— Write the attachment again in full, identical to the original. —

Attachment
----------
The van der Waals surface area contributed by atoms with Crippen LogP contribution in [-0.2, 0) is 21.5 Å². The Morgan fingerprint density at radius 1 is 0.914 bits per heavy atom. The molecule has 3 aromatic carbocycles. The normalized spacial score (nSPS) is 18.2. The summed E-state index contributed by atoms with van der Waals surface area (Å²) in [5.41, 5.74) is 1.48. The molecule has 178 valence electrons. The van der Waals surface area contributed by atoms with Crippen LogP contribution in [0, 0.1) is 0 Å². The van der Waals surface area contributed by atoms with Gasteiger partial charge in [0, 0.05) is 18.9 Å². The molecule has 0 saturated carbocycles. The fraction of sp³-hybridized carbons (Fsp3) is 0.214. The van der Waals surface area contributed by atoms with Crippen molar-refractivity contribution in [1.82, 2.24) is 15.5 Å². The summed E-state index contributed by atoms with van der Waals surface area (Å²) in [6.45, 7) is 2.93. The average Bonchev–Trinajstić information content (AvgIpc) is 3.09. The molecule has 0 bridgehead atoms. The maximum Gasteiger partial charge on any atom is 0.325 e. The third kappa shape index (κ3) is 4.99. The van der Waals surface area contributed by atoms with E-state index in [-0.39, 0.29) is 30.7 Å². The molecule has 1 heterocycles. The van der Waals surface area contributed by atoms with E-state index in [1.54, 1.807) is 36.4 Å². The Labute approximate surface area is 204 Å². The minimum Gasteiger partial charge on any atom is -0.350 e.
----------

The van der Waals surface area contributed by atoms with Crippen LogP contribution in [-0.2, 0) is 21.5 Å². The Morgan fingerprint density at radius 1 is 0.914 bits per heavy atom. The molecule has 3 aromatic carbocycles. The normalized spacial score (nSPS) is 18.2. The summed E-state index contributed by atoms with van der Waals surface area (Å²) in [5.41, 5.74) is 1.48. The molecule has 178 valence electrons. The van der Waals surface area contributed by atoms with Crippen LogP contribution in [0, 0.1) is 0 Å². The van der Waals surface area contributed by atoms with Gasteiger partial charge in [0, 0.05) is 18.9 Å². The molecule has 0 saturated carbocycles. The fraction of sp³-hybridized carbons (Fsp3) is 0.214. The van der Waals surface area contributed by atoms with Crippen molar-refractivity contribution in [1.82, 2.24) is 15.5 Å². The summed E-state index contributed by atoms with van der Waals surface area (Å²) in [6.45, 7) is 2.93. The average Bonchev–Trinajstić information content (AvgIpc) is 3.09. The molecule has 0 bridgehead atoms. The maximum Gasteiger partial charge on any atom is 0.325 e. The third kappa shape index (κ3) is 4.99. The van der Waals surface area contributed by atoms with E-state index in [-0.39, 0.29) is 30.7 Å². The molecule has 1 heterocycles. The van der Waals surface area contributed by atoms with E-state index in [1.54, 1.807) is 36.4 Å². The Labute approximate surface area is 204 Å². The minimum Gasteiger partial charge on any atom is -0.350 e.